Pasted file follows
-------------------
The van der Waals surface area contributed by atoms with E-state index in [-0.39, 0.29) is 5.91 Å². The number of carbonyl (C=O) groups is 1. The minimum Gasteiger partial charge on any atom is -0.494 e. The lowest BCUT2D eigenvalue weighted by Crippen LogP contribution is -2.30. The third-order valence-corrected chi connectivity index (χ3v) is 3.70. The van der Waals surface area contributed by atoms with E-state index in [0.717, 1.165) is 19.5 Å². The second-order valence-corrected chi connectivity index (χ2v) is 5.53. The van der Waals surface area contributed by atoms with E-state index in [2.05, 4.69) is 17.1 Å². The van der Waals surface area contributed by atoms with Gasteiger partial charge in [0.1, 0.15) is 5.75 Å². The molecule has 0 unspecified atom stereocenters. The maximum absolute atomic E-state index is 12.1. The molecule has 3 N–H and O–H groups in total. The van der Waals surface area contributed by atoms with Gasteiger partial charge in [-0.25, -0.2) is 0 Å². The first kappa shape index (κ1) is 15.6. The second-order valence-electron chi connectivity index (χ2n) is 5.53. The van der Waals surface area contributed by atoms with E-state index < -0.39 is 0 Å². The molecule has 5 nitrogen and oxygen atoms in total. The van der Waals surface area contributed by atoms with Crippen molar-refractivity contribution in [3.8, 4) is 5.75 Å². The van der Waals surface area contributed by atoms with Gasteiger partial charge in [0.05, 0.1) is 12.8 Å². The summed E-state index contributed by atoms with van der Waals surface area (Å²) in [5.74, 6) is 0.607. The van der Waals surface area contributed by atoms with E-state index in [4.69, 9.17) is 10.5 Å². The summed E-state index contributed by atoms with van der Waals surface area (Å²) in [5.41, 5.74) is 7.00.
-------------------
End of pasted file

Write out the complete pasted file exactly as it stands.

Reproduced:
The van der Waals surface area contributed by atoms with E-state index in [-0.39, 0.29) is 5.91 Å². The number of carbonyl (C=O) groups is 1. The minimum Gasteiger partial charge on any atom is -0.494 e. The lowest BCUT2D eigenvalue weighted by Crippen LogP contribution is -2.30. The third-order valence-corrected chi connectivity index (χ3v) is 3.70. The van der Waals surface area contributed by atoms with E-state index in [0.717, 1.165) is 19.5 Å². The second-order valence-corrected chi connectivity index (χ2v) is 5.53. The van der Waals surface area contributed by atoms with E-state index in [2.05, 4.69) is 17.1 Å². The van der Waals surface area contributed by atoms with Gasteiger partial charge in [0.1, 0.15) is 5.75 Å². The molecule has 0 unspecified atom stereocenters. The maximum absolute atomic E-state index is 12.1. The molecule has 3 N–H and O–H groups in total. The van der Waals surface area contributed by atoms with Gasteiger partial charge in [-0.25, -0.2) is 0 Å². The first kappa shape index (κ1) is 15.6. The second-order valence-electron chi connectivity index (χ2n) is 5.53. The van der Waals surface area contributed by atoms with E-state index < -0.39 is 0 Å². The molecule has 5 nitrogen and oxygen atoms in total. The van der Waals surface area contributed by atoms with Crippen molar-refractivity contribution in [3.8, 4) is 5.75 Å². The van der Waals surface area contributed by atoms with Gasteiger partial charge in [0.05, 0.1) is 12.8 Å². The summed E-state index contributed by atoms with van der Waals surface area (Å²) in [5.74, 6) is 0.607. The van der Waals surface area contributed by atoms with E-state index in [4.69, 9.17) is 10.5 Å². The summed E-state index contributed by atoms with van der Waals surface area (Å²) in [5.41, 5.74) is 7.00.